The romantic phase comes a lot closer to the mark IMO in understanding how we learn to relate to each other. It has nothing to do with ASD. And we ignore it at our peril.

                      Real Democrats don't abandon the middle class. --John Kerry

                      by Lucy Montrose on Tue Jul 28, 2009 at 12:19:28 PM PDT

                      [ Parent ]

                      •  Your issues on their surface (3+ / 0-)

                        as described here don't even sound like ASD. But that does not mean that the people who may share some commonality of symptoms with you have been misdiagnosed. There is a great deal more in the Autism DSM IV than the handful of things you describe or apparently cause you to believe define those of us who have been diagnosed.

                        Your previous comments sound almost like the ignorant ravings that Dennis Leary was recently criticized for (though not quite that bad).

                        There is a LOT that goes into an autism diagnosis and really having been involved with it for a number of years now, I have to say that Childfind does a damn good job, far better than ANY independent psychologist I have ever seen, and believe me I've been to plenty of them.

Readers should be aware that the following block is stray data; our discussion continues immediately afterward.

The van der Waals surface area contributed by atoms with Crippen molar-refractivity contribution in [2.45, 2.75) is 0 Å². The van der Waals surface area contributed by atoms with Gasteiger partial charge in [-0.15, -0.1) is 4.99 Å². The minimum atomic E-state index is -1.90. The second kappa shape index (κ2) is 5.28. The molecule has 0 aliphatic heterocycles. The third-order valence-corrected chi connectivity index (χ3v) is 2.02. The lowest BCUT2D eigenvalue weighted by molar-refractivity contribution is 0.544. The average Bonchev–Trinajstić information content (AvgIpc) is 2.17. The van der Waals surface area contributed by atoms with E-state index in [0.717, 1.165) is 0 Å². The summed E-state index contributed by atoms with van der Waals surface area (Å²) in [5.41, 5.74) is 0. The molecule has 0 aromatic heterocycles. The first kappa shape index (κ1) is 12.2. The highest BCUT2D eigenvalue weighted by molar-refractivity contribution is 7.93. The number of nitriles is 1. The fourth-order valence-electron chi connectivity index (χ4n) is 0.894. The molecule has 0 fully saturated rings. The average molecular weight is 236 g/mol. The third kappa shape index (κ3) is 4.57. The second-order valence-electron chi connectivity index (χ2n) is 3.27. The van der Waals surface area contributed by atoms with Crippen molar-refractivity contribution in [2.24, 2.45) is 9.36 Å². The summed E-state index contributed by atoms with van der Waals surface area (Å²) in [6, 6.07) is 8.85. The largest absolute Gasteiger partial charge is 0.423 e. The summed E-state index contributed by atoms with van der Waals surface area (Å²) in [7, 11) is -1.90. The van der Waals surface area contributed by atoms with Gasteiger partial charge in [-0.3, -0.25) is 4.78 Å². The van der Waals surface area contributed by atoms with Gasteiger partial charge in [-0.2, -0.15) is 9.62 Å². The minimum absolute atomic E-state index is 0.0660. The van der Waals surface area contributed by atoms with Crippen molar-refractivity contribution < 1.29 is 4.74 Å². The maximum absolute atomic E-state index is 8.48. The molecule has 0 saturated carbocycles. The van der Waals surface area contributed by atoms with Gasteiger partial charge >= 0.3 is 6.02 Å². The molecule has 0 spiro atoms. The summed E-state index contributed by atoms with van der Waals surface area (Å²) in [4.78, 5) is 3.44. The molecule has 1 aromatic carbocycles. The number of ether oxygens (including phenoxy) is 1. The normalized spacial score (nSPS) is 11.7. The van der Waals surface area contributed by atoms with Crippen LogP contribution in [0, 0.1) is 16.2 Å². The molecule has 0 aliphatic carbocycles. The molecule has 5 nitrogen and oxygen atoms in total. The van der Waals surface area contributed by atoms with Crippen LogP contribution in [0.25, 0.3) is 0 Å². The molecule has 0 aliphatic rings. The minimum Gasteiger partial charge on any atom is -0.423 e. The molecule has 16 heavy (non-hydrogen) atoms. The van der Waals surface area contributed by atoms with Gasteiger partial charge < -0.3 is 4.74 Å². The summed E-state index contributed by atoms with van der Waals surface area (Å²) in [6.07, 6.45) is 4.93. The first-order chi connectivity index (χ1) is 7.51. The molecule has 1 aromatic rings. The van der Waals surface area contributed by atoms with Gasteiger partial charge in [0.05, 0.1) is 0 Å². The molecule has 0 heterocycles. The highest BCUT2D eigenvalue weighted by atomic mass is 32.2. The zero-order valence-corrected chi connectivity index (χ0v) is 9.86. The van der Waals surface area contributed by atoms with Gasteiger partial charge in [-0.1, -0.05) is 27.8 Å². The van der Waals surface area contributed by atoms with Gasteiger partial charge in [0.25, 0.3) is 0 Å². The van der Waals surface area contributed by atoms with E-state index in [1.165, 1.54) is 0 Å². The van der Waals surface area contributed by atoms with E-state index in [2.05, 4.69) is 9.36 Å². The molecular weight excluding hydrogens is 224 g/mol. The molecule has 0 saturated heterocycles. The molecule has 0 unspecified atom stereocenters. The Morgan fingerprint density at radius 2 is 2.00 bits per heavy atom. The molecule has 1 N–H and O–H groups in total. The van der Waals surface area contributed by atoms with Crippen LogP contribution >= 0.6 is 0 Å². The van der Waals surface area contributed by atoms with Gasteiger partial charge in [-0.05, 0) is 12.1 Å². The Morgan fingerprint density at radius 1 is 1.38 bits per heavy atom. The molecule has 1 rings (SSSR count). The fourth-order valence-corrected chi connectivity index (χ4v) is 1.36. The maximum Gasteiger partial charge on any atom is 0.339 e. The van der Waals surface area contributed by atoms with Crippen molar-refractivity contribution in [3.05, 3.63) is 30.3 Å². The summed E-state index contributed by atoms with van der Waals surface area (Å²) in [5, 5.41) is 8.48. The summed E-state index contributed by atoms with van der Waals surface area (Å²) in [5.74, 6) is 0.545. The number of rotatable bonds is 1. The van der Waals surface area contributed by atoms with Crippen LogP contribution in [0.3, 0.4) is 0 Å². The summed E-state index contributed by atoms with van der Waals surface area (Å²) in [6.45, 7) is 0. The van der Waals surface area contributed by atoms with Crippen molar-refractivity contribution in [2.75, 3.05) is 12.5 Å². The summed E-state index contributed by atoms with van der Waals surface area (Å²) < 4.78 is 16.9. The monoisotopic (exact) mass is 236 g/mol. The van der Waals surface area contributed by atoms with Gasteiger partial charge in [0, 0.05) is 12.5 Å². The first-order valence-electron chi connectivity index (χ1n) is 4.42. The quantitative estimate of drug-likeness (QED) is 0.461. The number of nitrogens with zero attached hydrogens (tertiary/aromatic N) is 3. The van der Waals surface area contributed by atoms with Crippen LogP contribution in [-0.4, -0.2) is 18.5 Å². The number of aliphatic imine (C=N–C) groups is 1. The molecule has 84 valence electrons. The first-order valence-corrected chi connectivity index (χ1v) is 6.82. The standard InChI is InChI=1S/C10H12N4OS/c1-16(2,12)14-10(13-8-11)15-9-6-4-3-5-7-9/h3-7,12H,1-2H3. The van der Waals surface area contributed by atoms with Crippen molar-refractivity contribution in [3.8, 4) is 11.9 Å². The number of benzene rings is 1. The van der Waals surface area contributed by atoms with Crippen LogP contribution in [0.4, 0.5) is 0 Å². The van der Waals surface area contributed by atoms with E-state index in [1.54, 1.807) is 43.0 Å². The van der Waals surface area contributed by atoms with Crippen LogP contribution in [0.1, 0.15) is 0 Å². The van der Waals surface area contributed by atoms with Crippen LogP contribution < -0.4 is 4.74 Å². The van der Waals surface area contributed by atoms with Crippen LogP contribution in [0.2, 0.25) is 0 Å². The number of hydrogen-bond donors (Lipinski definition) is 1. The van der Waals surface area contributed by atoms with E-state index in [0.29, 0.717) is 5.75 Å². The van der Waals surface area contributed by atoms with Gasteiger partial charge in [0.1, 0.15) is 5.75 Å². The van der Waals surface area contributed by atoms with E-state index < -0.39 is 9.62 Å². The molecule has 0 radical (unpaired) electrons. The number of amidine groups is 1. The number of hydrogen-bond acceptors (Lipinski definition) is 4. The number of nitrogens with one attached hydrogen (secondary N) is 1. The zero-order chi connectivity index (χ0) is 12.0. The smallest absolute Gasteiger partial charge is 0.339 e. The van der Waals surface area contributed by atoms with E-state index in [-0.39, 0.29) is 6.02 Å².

Please don't do us the disservice of trivializing the disabilities with which we have been saddled. None of us on the spectrum has asked for this, it is the hand we were dealt.

                        "crush in it's birth the aristocracy of our monied corporations which dare already to challenge our government" -Thomas Jefferson

                        by Phil In Denver on Tue Jul 28, 2009 at 12:31:34 PM PDT

                        [ Parent ]

                        •  It is rather difficult for me to phrase it... (0+ / 0-)

                          ... that doesn't sound like trivialization. I don't think I will ever see eye to eye on diagnosis with you. It's based on my own life experiences and I agree to disagree.
                          I do have a tendency to use loaded words, probably out of a misguided quest for efficiency and punch.

                          I guess the best way I can put it is: everybody, no matter their disability, should be treated as competent and as equals.

                          ASD looks, first of all, to me like a pernicious excuse for people in power not to do that. Was it codeman who posted the link to "Neurotypical Privilege"? It's on this thread, under the heading "speaking of power imbalances". It absolutely broke my heart. Especially the way the non-NT's entire emotional experience and judgment are often invalidated.
                          Especially since the line between ASD and the quirky side of normal human behavior is so blurry, this invalidation, to me, is criminal. And no, I wouldn't put it past corporations and their enablers to do anything to keep in place a certain power structure they like.

                          I would be a LOT more worried about potential sociopaths. ASD'ers, by and large, are ethical and empathetic. Sociopaths are not, are truly dangerous to others... and by the way, often have good social skills.